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Review: Science Through Stories

This wonderful review appeared in the fantastic Montessori International Spring 2016 edition. Many thanks to them.

Science Through Stories: Teaching Primary Science with Storytelling by Chris Smith and Jules Pottle – Reviewed by Sue Briggs 

This is another magical title in ‘Storytelling Schools’ series, this time using stories as springboards for primary science projects. Chris Smith, the founding director of Storytelling Schools co-authors this title with Jules Pottle, who is an experienced primary science co-ordinator and specialist science teacher (and also a keen actor and director).

Together they have collected a range of fascinating stories – a mix of traditional tales, poetry and real life histories – to be used to launch biology, chemistry and physics topics for primary children. Each story is carefully adapted and retold to provide a fictional backdrop to give context to scientific themes.

The stories are grouped in topics and graded in difficulty, giving teachers easy access to the level of interest and skill of their group.

Biology themes include habitats, ‘Mummy, Can I Have a Penguin?’, caring for the environment; a traditional tale ‘The Drop of Honey’ and ‘The Birds and the Forest Fire’ and the life story of Edward Jenner for health and germs.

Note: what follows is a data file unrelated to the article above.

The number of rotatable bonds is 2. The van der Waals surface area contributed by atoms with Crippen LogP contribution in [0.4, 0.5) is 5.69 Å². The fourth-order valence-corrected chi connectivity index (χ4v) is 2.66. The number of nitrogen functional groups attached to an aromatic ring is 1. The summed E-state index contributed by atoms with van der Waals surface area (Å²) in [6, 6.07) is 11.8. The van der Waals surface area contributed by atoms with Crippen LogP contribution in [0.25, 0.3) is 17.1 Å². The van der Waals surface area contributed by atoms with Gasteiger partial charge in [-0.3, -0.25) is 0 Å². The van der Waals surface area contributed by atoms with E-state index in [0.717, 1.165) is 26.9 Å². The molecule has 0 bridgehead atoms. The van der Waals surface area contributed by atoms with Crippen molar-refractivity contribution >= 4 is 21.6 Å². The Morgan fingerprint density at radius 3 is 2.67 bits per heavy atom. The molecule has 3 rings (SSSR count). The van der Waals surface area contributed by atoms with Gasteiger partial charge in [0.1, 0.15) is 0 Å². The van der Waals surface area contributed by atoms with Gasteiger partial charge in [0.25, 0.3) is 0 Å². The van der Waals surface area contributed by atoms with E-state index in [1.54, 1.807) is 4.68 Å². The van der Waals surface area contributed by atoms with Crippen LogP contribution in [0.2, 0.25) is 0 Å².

Chemistry stories include ‘The Children of the Water God’ for the water cycle, ‘The Trojan Horse’ for properties of materials, and Mary Anning’s story for fossils and geology.

Physics themes include ‘The Giant and the Turnip’ for Forces, the beguiling ‘The Bat who learned to Click’  for sound, echolocation and adaptation through evolution, and the story of the ill-fated Apollo 13 mission for space travel, orbits, gravity and the moon.

Montessori teachers used to working with an interconnected curriculum will see immediately how these stories would enhance activities and offer a route into scientific exploration for those children more comfortable with a literacy approach.

Ways to work with each story to inspire imagination, additional scientific facts, additional reading and links to other curriculum areas are included after each story. Amplified source notes and a comprehensive index make this a tremendously useful and effective resource for busy teachers.

There is a detailed reminder of the authors’ favourite and recommended way of telling and improvising stories together, ‘Hear Map Step and Speak’ (HMSS), which neatly incorporates different learning styles and helps children remember the process. Most stories have repeated sequences and although devising actions for some of the more tricky scientific processes would be challenging this is undoubtedly an effective mechanism to capture children’s interest and ensure learning is understood, embedded and fun.

I’ll leave the last words to the fabulous Pie Corbett: ‘Without science we are lost. Without story we are trapped alone in the darkness of ourselves. For too long, these companions have travelled on different tracks. This book takes one positive step forwards to bringing them together as travelling companions.’

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